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 Memory is a selection of images, some elusive, others printed indelibly on the brain. The summer I killed my father, I was 10 years old.


1997 gothic drama starring Jurnee Smollett, Samuel L. Jackson, and Lynne Whitfield. In 1962, Eve Batiste (Smollett), named for the founder of their hometown, is the middle child in one of Louisiana's most sophisticated and prosperous families. Her sister, Cisely, is 14 and her brother, Poe, is 9. Her father, Louis (Jackson), is a doctor, and her mother, Roz (Whitfield), minds the family. One night during a party, Eve catches her father with another woman, Mrs. Moreaux.

Eve confides in her aunt Mozelle (Debbie Morgan), a sultry fortuneteller. The two are close due to a shared sense of the supernatural. And as Mozelle struggles with her own Cartwright Curse dilemna, the family is in for a summer that changes their lives forever. The movie was directed and written by Kasi Lemmons, and produced by Samuel L. Jackson.

Tropes used in Eve's Bayou include:
  • All-Star Cast: Samuel L. Jackson, Lynn Whitfield and Diahann Carroll. Also some Retroactive Recognition with Jurnee Smollett (who went on to be in The Great Debaters and the new TV series The Defenders), Meagan Good, and Debbie Morgan (who played the Big Bad in a season of Charmed).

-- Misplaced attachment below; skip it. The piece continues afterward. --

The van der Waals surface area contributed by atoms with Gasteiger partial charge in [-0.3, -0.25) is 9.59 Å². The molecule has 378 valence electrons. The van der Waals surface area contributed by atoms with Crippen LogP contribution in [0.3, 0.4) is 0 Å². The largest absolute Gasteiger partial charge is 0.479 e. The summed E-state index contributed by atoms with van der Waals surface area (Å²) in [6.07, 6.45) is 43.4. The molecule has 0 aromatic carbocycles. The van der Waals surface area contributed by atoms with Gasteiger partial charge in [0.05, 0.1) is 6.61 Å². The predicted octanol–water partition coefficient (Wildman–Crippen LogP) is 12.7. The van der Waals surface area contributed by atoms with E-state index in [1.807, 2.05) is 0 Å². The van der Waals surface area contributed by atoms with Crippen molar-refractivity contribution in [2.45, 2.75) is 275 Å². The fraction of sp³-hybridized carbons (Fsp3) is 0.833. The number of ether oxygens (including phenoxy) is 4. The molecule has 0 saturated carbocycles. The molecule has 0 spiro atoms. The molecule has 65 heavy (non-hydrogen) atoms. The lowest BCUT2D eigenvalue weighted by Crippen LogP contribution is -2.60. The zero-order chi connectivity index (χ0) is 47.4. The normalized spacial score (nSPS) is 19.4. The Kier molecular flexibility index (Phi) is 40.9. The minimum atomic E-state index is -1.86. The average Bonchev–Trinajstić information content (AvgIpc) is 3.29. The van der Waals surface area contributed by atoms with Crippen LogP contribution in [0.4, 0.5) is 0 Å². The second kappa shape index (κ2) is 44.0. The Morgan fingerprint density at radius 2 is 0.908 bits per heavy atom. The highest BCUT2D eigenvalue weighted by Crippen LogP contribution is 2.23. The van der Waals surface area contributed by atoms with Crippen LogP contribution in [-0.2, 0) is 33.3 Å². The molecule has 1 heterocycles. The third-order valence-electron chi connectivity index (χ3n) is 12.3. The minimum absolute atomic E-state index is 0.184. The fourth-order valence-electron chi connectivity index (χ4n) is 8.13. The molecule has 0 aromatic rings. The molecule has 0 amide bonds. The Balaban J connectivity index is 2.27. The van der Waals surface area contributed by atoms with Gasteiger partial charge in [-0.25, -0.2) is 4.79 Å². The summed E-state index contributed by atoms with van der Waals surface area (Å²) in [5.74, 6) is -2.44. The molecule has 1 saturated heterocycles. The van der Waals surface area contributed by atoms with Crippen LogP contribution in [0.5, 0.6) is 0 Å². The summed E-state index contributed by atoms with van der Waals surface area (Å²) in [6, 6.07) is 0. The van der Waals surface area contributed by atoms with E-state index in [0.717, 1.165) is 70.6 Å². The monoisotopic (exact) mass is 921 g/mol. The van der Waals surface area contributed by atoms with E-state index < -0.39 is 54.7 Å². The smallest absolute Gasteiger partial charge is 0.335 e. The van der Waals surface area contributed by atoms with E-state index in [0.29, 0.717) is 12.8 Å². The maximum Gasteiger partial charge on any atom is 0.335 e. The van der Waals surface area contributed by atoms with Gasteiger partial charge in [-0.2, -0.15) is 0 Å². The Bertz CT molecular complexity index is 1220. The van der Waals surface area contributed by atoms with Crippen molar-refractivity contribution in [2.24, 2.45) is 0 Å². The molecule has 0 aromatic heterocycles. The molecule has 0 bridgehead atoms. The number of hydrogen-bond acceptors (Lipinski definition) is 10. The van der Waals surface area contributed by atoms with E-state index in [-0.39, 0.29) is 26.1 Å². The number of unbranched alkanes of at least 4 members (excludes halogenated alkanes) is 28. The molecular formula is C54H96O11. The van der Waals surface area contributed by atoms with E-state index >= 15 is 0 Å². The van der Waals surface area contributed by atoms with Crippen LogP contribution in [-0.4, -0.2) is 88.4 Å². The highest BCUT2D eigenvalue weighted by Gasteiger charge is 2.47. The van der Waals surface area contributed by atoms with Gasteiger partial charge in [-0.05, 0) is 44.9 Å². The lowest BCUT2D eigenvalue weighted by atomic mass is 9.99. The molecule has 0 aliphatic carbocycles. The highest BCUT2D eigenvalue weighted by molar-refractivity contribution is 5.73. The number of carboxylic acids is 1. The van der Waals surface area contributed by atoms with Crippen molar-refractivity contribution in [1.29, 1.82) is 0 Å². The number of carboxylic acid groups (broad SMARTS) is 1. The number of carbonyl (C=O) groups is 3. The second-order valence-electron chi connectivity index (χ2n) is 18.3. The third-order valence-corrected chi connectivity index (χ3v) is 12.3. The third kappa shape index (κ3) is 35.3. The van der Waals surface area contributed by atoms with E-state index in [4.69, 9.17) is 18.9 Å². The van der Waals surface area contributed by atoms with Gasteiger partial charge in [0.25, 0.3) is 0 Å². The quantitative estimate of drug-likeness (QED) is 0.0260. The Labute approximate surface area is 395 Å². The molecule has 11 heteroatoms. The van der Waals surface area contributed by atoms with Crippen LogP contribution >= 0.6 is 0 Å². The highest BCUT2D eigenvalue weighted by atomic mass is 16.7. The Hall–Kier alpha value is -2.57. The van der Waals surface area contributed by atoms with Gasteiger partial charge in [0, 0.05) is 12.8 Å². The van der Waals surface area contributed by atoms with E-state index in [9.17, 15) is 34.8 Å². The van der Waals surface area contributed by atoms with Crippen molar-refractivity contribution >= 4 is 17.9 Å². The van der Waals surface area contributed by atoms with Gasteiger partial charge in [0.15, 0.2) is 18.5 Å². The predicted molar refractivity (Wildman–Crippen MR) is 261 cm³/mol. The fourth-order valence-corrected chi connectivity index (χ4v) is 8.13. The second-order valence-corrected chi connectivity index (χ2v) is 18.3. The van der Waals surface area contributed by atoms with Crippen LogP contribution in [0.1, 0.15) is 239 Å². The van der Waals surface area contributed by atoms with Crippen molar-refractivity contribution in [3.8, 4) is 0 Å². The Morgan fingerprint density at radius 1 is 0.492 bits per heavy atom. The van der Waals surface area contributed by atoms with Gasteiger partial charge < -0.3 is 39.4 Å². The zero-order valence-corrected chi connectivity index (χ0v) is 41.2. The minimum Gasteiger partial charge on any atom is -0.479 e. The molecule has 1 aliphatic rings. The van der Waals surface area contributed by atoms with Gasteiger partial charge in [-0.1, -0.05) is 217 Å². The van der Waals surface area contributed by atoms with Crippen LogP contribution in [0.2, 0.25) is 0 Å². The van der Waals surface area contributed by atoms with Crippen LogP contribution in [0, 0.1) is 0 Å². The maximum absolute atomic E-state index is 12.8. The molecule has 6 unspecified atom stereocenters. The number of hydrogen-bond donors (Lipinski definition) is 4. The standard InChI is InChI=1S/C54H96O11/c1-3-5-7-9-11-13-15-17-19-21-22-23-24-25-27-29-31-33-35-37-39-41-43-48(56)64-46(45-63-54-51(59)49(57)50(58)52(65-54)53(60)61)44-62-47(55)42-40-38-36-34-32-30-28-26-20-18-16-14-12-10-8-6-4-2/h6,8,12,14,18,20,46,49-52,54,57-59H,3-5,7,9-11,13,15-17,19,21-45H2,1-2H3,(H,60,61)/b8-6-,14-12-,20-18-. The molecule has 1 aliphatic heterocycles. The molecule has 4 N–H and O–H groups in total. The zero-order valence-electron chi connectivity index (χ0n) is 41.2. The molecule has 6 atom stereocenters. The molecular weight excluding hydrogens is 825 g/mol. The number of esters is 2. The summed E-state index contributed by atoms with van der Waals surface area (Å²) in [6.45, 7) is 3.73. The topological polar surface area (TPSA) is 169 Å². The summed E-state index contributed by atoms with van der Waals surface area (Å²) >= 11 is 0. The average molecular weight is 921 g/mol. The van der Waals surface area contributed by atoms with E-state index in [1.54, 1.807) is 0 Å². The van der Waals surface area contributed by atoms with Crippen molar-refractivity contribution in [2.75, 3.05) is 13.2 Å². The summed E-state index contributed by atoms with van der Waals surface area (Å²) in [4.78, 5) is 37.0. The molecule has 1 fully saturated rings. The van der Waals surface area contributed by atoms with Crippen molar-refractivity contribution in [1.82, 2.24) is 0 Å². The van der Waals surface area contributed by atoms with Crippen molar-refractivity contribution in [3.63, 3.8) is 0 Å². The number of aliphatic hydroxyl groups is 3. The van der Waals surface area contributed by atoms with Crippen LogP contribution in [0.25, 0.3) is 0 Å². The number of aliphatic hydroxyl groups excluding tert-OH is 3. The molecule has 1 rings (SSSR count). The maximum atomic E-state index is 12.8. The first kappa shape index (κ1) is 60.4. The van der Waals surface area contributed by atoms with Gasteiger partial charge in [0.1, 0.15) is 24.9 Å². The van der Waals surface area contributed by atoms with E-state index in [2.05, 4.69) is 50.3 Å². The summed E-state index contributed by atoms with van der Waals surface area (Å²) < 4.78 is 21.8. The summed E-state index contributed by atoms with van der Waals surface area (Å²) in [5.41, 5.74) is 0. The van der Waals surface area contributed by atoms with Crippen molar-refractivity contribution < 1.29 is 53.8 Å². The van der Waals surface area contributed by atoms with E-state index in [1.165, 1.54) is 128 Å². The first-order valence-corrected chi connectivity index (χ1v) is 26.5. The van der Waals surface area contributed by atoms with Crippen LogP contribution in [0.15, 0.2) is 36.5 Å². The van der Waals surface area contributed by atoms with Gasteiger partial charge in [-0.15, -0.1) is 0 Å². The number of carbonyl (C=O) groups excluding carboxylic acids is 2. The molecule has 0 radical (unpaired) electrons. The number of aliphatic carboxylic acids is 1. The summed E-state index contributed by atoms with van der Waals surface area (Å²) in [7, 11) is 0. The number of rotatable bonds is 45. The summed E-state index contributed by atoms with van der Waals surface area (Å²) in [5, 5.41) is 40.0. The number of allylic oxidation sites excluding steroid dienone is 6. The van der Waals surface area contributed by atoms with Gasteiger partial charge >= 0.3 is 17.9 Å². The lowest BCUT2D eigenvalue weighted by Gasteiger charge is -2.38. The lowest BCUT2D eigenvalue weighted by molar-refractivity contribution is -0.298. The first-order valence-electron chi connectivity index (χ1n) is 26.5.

• Billing Displacement: Lynn Whitfield (Roz) is often listed as a co-star to Samuel L. Jackson, but her character is at most secondary to Eve.
  • But Not Too Black: Justified, as the movie is about Creole society in 1960s Louisiana. The majority of the actors and extras are mixed.
  • Cartwright Curse: Mozelle kind of has this problem.
  • Fainting Seer: Mozelle passes out after having a vision and interpreting it as one of her nieces or nephew getting hit by a car. Turns out Eve was falling because Louis pushed her out of the way of a gun before getting shot to death, and a train just so happened to be going by at the time
  • Flat Earth Atheist: Louis and Cisely remain skeptical of Mozelle's precognition, despite her proven track record.
  • Gossipy Hens: A few women at the Batistes' party in the beginning. They are even the rare variety that provides exposition, revealing to the audience that Mrs. Moreaux sleeps around and that Louis is the best colored doctor in Louisiana.
  • Gratuitous Creole: Almost everyone, even the kids, liberally sprinkle Creole French into their speech.
  • Hollywood Voodoo: Generally averted. Hoodoo is accurately portrayed, but is referred to as Voodoo (albeit by a little girl who probably doesn't understand the differences).
  • Hot Witch: Mozelle.
  • I Wished You Were Dead: Eve goes to a voodoo priestess to find a way to kill her father; soon after, he is shot by Mrs. Moreaux's husband.
  • Maybe Magic, Maybe Mundane: While Mozelle, Eve, and Elzora have genuine precognitive ability, whether or not their magic works beyond that is not clearly explained.
  • Middle Child Syndrome: How Eve feels compared to Cisely and Poe.
  • Murder the Hypotenuse: How Mozelle's secret lover dealt with her second husband.